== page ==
I have fixed my error in the previous post. Alien stars and native stars are the same, as you say.

For the rest, you can just use the Lorentz transformations.

In the frame of the alien star, and taking the positive direction as outbound AWAY from Earth, signals from Earth come from a point at (-d,-d), meaning "d" years ago and "d" light years away. In these units, c=1.

Applying Lorentz transformations for conversion into the frame of space ship headed outbound from Earth at velocity v, that point becomes
$$(-\gamma(1-v)d, -\gamma(1-v)d)$$​
That factor is
$$\gamma(1-v) = \frac{1-v}{\sqrt{1-v^2}} = \sqrt{\frac{1-v}{1+v}}$$​
which is the factor for Doppler shift. A positive v represents increasing separating from Earth, and negative v represents reducing distance to Earth.

Cheers -- sylas

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sylas
Excuse some self-indulgence...

The notion that the angular size of an object in the sky depends on your velocity is not one that is often raised in traveling twin discussions, but it is one I have found useful, so I thought it worth while to explore a bit further.

You can use the Lorenz transformations as shown in the previous post to show that the light you see from a distant remote object is actually emitted at distances that depend on your velocity, according to the factor
$$\sqrt{\frac{1-v}{1+v}}$$​
where v is your velocity away from the object. Hence you should expect the apparent size in the sky to vary by this factor as well, though inversely. (I am using units where c=1 throughout.)

You can also get the same result by reasoning from the point of view of an observer stationary with respect to a distant object, and thinking about the size of the image obtained within a pinhole camera.

Suppose you have a pinhole camera of length d. It will project an image of a certain size at the back of the camera, which is proportional to the length of your camera, and to the size of the object, and inversely proportional to the distance to the object.

Now take your camera, and move it rapidly towards, or away, from your light source. The image in the camera changes size. Here's a diagram of how it works:

At the top is a simple pin hole camera, length d. The distance to an object is inversely proportional to the size of its image. The images were constructed assuming velocity of 0.6 light speed, in which case the gamma factor is 1.25, and the Doppler scale factor is 2. The image on moving towards the object is half size; and on moving away it is double size.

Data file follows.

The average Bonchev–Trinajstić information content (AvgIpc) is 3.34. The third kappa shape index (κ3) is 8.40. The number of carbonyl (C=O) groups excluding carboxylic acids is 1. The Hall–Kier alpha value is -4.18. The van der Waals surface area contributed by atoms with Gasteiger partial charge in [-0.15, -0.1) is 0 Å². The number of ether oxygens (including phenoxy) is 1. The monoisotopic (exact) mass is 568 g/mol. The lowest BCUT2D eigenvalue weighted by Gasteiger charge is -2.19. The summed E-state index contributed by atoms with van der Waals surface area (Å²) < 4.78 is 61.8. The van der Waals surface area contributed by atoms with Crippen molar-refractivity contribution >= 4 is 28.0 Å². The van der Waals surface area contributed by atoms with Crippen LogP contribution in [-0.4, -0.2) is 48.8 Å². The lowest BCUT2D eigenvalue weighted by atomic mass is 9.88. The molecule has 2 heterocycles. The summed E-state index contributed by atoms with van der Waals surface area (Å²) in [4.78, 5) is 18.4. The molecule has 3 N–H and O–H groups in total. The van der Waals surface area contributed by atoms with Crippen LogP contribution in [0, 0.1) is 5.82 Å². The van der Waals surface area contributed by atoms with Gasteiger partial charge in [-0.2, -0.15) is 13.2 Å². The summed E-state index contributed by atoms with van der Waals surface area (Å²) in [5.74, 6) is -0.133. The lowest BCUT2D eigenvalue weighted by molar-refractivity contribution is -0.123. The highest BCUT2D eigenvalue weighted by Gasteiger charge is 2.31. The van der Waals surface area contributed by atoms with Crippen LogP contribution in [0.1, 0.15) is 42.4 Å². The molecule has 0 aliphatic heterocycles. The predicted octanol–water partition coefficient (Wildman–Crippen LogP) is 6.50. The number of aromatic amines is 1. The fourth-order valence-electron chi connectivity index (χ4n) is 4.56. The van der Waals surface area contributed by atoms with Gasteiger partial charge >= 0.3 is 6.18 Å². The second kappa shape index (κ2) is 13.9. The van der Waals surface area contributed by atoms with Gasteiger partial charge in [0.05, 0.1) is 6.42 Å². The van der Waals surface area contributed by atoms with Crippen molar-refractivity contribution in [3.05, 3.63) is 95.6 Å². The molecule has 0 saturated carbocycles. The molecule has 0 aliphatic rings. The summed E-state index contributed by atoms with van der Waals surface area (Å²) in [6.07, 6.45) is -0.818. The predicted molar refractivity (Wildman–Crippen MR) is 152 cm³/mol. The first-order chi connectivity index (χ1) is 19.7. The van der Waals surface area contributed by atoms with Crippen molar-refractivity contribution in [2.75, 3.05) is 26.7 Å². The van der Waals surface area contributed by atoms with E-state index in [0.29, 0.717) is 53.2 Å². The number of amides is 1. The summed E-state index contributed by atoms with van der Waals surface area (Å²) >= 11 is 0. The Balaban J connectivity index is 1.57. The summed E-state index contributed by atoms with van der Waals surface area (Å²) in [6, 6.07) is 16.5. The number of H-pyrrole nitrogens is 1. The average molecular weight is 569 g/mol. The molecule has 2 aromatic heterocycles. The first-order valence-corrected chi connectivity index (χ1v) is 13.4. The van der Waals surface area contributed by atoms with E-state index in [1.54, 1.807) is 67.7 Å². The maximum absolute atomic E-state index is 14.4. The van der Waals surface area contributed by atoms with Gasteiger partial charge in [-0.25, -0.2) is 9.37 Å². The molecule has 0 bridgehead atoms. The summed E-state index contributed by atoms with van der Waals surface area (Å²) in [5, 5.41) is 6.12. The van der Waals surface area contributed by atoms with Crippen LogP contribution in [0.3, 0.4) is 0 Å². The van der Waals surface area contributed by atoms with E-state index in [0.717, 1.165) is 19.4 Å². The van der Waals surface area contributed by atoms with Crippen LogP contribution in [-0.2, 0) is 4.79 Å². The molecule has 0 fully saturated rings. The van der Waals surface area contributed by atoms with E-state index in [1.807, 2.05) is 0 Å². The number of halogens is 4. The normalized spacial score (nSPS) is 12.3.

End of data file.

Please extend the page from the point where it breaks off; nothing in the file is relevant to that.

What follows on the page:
Suppose you move the camera rapidly away from the object. The camera is Lorenz contracted to be length d/γ. If the light moves a distance D inside the camera, then the back of the camera has moved a distance Dv away from the pinhole over the same time. Hence the total distance moved by the light from entering the pinhole until it hits the back of the camera is
$$\begin{equation*}\begin{split} D &=d/\gamma + Dv \\ D &= \frac{d}{\gamma(1-v)} \\ &= d\frac{\sqrt{1-v^2}}{1-v} \\ &= d\sqrt{\frac{1+v}{1-v}} \end{split}\end{equation*}$$​
Moving towards the source is the same, except that v is negative.

Since special relativity is self consistent, we obtain the same answer as was given just by working in the frame where the camera is at rest and the source is moving, in which case the size of the image is given by the distance to the object, which is obtained from Lorenz transformations.

Cheers -- sylas

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Hm. It's all getting a bit complex for me, having zero physics background yet and barely even remembering trigonometry at the moment. And then I get obsessed with perceived paradoxes and misunderstood concepts that are difficult to resolve when I don't have the necessary foundations and it drives me crazy and makes me want to avoid physics at all cost. So for the sake of my sanity, I am going to try to put relativity out of my mind until I have real physics classes in Newtonian and basic stuff. :)

Thank you for all your help! You made several things make a lot more sense. You are awesome for putting this much time. Thank you.